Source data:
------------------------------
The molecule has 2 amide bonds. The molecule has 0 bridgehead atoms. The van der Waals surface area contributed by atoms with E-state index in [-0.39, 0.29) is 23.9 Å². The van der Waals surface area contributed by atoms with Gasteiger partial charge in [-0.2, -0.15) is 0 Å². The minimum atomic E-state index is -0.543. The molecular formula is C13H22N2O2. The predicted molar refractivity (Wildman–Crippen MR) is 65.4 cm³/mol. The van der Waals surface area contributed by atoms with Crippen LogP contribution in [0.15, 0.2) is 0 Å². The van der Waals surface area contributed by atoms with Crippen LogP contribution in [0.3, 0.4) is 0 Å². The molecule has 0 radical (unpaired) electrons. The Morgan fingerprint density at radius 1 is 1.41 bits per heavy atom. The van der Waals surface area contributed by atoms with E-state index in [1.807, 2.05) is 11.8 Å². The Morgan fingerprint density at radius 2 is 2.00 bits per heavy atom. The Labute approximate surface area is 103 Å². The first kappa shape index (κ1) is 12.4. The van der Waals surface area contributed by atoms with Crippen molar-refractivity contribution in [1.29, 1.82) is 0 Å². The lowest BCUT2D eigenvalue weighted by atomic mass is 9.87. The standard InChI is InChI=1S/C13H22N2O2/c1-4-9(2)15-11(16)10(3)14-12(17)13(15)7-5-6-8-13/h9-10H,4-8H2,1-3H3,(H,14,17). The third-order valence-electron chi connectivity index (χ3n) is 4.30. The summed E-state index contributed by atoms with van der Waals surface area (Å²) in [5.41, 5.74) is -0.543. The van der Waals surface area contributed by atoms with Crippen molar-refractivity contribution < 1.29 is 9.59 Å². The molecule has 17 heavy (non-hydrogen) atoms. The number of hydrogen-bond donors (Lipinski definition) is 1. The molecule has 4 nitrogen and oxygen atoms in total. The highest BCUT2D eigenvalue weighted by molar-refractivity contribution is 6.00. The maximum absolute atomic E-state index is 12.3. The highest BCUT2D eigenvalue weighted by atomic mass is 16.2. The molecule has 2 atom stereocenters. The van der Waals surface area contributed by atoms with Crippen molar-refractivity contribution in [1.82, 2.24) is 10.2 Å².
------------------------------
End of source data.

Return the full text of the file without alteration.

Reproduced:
The molecule has 2 amide bonds. The molecule has 0 bridgehead atoms. The van der Waals surface area contributed by atoms with E-state index in [-0.39, 0.29) is 23.9 Å². The van der Waals surface area contributed by atoms with Gasteiger partial charge in [-0.2, -0.15) is 0 Å². The minimum atomic E-state index is -0.543. The molecular formula is C13H22N2O2. The predicted molar refractivity (Wildman–Crippen MR) is 65.4 cm³/mol. The van der Waals surface area contributed by atoms with Crippen LogP contribution in [0.15, 0.2) is 0 Å². The van der Waals surface area contributed by atoms with Crippen LogP contribution in [0.3, 0.4) is 0 Å². The molecule has 0 radical (unpaired) electrons. The Morgan fingerprint density at radius 1 is 1.41 bits per heavy atom. The van der Waals surface area contributed by atoms with E-state index in [1.807, 2.05) is 11.8 Å². The Morgan fingerprint density at radius 2 is 2.00 bits per heavy atom. The Labute approximate surface area is 103 Å². The first kappa shape index (κ1) is 12.4. The van der Waals surface area contributed by atoms with Crippen molar-refractivity contribution in [1.29, 1.82) is 0 Å². The lowest BCUT2D eigenvalue weighted by atomic mass is 9.87. The standard InChI is InChI=1S/C13H22N2O2/c1-4-9(2)15-11(16)10(3)14-12(17)13(15)7-5-6-8-13/h9-10H,4-8H2,1-3H3,(H,14,17). The third-order valence-electron chi connectivity index (χ3n) is 4.30. The summed E-state index contributed by atoms with van der Waals surface area (Å²) in [5.41, 5.74) is -0.543. The van der Waals surface area contributed by atoms with Crippen molar-refractivity contribution < 1.29 is 9.59 Å². The molecule has 17 heavy (non-hydrogen) atoms. The number of hydrogen-bond donors (Lipinski definition) is 1. The molecule has 4 nitrogen and oxygen atoms in total. The highest BCUT2D eigenvalue weighted by molar-refractivity contribution is 6.00. The maximum absolute atomic E-state index is 12.3. The highest BCUT2D eigenvalue weighted by atomic mass is 16.2. The molecule has 2 atom stereocenters. The van der Waals surface area contributed by atoms with Crippen molar-refractivity contribution in [1.82, 2.24) is 10.2 Å².